By Gabrielle T’trault-Farber and Barbara Goldberg
MOSCOW/NEW YORK (Reuters) – A retired U.S. Marine who has been detained by Russia for alleged spying was visiting Moscow for the wedding of a former fellow marine and is innocent of the espionage charges against him, his family said.
Paul Whelan had been staying with the wedding party at Moscow’s Metropol hotel when he went missing, his brother, David, said.
“His innocence is undoubted and we trust that his rights will be respected,” Whelan’s family said in a statement released on Twitter on Tuesday.
Russia’s FSB state security service said Whelan had been detained on Friday, but it gave no details of his alleged espionage activities. Espionage can carry a prison sentence of between 10 and 20 years under Russian law.
A U.S. State Department representative said Russia had notified it that a U.S. citizen had been detained and it expected Moscow to allow consular access to him.
“Russia’s obligations under the Vienna Convention require them to provide consular access. We have requested this access and expect Russian authorities to provide it,” the representative said, without providing details of the American’s identity or the reasons behind his detention.
David Whelan told CNN that his brother, who had served in Iraq, has been to Russia many times in the past for both work and personal trips, and had been serving as a tour guide for some of the wedding guests. He apparently disappeared on Friday and his friends filed a missing persons report in Moscow, his brother said.
David Whelan told the news channel that the family was relieved at first when they heard he was in custody.
“It’s knowing that he’s not dead, it weirdly really helps,” he said.
He declined to comment on his brother’s work status at the time of his arrest and whether his brother lived in Novi, Michigan, as address records indicate.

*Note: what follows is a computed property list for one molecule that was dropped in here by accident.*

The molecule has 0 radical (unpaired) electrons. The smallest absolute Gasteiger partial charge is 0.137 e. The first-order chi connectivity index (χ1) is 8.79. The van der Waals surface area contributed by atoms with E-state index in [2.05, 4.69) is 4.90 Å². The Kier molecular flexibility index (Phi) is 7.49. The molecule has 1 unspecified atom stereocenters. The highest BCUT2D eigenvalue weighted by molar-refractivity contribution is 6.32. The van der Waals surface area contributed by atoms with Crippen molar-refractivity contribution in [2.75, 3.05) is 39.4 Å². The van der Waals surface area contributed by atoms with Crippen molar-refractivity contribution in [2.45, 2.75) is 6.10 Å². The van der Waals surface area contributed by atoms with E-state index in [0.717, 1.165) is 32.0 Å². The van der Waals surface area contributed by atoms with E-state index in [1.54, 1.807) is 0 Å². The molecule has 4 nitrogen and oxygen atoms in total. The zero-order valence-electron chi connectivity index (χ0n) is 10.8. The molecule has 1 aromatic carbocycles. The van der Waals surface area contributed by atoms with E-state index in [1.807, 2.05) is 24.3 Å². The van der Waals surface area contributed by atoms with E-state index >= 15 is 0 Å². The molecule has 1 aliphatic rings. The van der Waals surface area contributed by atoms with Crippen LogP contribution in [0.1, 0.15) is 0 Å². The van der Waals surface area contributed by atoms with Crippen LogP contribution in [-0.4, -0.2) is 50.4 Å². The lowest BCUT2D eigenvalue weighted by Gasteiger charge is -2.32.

BorgWarner, a Michigan-based automotive parts supplier, said Whelan is the “company’s director, global security. He is responsible for overseeing security at our facilities in Auburn Hills, Michigan and at other company locations around the world.”
Daniel Hoffman, a former CIA Moscow station chief, said it was “possible, even likely” that Russian President Vladimir Putin had ordered Whelan’s arrest to set up an exchange for Maria Butina, a Russian citizen who pleaded guilty on Dec. 13 to acting as an agent tasked with influencing U.S. conservative groups.
Russia says Butina was forced to make a false confession about being a Russian agent.
Putin’s aim was “to make us feel some pain and his family to feel some pain. That’s their (Moscow’s) pressure point,” Hoffman told Reuters.
“Putin knows there will be a lot of public square pressure to get this guy out,” he said.
Putin told U.S. President Donald Trump in a letter on Sunday that Moscow was ready for dialogue on a “wide-ranging agenda,” the Kremlin said following a series of failed attempts to hold a new summit.
At the end of November, Trump abruptly canceled a planned meeting with Putin on the sidelines of a G20 summit in Argentina, citing tensions about Russian forces opening fire on Ukrainian navy boats and then seizing them.
Trump’s relations with Putin have been under a microscope as a result of U.S. Special Counsel Robert Mueller’s investigation into alleged Russian meddling in the 2016 U.S. election and possible collusion with the Trump campaign.
Moscow has denied intervening in the election and Trump has branded Mueller’s probe as a witch hunt.
Russia’s relations with the United States plummeted when Moscow annexed the Crimean peninsula from Ukraine in 2014, and Washington and Western allies have imposed a broad range of sanctions on Russian officials, companies and banks.
(Reporting by Barbara Goldberg in New YorkAdditional reporting by Jonathan Landay in Washington and Rich McKay in Atlanta, Editing by Bill Tarrant, Paul Simao, Richard Balmforth)